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Friday, March 26, 2010

A Misguided Ascent & Summit of Pyramid Peak

 As per usual, we agreed on this particular adventure with the understanding that a fair amount of training and preparation would be required.  Also as per usual, we did absolutely none of that.
  Ted was driving, as he needed to break in his new car for the many adventures and abuses that he is sure to put it through.  I was shotgun, toying with the seat warmers, and Clara was in back, making her way steadily through the constant intake of junk food that sustains her.
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  Somehow, in the delirium that only occurs during long road trips, we convinced ourselves that the single lottery ticket that we had split 3 ways held the winning combination.  Made half-stupid with excitement, our conversation turned to everything that we would buy, everywhere we would go, and all of the people who we would instruct to kiss our respective asses.  Somehow, we became so engrossed that we drove 20 miles past our exit, and crossed into the state of Nevada.
  Slightly, but only slightly embarrassed, we turned around and resolved to pay better attention of just what the hell was going on around us.  We arrived at Hanley and Jen's cabin, dropped our shit, and made for another friend's cabin nearby.  After a restorative session at Michelle's, involving cooked meat, cold beers and a hot jacuzzi in the frigid mountain air, we did the mature and responsible thing, and retired early.  There would be an all-out frontal assault on the highest peak in the Tahoe Sierra region first thing in the morning.
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  Our intentions of an early go were stymied by stops for water, McDonald's AND Subway, as well as a foiled attempt at obtaining a wilderness permit at the Ranger Station.  We were not worried.  Optimistic estimates, made while indoors and under the influence of whiskey and ego, had us completing the expedition inside of 7 hours, with snow, ice, a near-vertical ascent, and a lack of a defined trail be damned. 
  We found the "trail" alongside of a creek, assembled our gear, and stepped the fuck UP.  Literally.  We spent the next 30 minutes scrambling with hands, feet, and ski poles over rocks, branches, a rushing creek, and the constant, never-ending vertical climb.  Finally, our course came to a halt when we reached deeper snow, and we paused to put on our snow shoes, wipe sweat from our brow, and collectively wonder just what the hell we had gotten ourselves into this time.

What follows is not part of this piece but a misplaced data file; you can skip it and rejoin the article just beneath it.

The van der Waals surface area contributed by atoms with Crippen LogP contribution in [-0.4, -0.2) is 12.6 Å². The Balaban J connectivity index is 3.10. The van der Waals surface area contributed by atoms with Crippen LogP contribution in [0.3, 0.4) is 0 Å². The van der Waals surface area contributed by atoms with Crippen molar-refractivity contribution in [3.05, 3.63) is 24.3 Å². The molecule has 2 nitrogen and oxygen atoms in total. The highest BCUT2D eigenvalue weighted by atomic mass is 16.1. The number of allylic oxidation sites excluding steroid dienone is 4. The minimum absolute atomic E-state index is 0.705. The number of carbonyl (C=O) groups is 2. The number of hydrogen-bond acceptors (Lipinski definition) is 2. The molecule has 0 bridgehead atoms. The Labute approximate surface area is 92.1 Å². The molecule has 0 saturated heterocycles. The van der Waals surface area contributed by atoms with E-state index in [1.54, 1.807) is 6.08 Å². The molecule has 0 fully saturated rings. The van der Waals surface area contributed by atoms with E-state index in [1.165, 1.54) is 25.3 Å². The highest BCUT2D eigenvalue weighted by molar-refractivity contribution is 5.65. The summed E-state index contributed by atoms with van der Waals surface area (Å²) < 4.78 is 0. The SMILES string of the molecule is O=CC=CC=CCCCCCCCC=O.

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   We started up again, and it got worse.  Higher, steeper.  We would fall every 4th or 5th step.  This misery continued for the next several hours, before we finally ascended above the timber line.  There, we were awarded with our first glimpse of our nemesis.  It looked impossibly far away.  We stared at it while feasting on beef jerky and Ted's peanut butter M&M's.  After making sad faces at each other, we pushed on.  There was no respite.  Every time that we though the course could not get more difficult, it got steeper, more exposed and/or in less stable snow.
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   At this point, even Ted was hurting.  And when your Search & Rescue teammate is sucking wind, you know you're in trouble.  All talk had ceased, each of us wrapped up in our own personal miseries.  By the time we reached the final push to the summit, we were taking only 3-4 steps at a time before having to rest.  This is where it got a little hairy.  The ridgeline leading to the summit was completely exposed, far above where any trees could grow to block the strong wind.  Meanwhile, the cliff was as close to purely vertical as anything that I have ever seen, and we were in desperate need of crampons.  The wind was blowing so hard that we were forced to brace ourselves against it to avoid being swept off.  When the gust would suddenly stop, one would almost fall back in that direction from pushing so hard as a counter-balance.  The transition from agonizingly difficult to dangerous had been crossed.
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   30 feet above me, I saw Ted raise both hands over his head in triumph.  Clara and I summited shortly after.  I wouldn't have thought that any view could be worth that journey, but I would have been wrong.  
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After we took the obligatory "Victorious" pictures, we huddled beneath a slightly sheltered ridge and took stock.  I set a land speed record for the fastest devouring of a Subway sandwich, and we sipped on Basil Hayden Bourbon and Coors.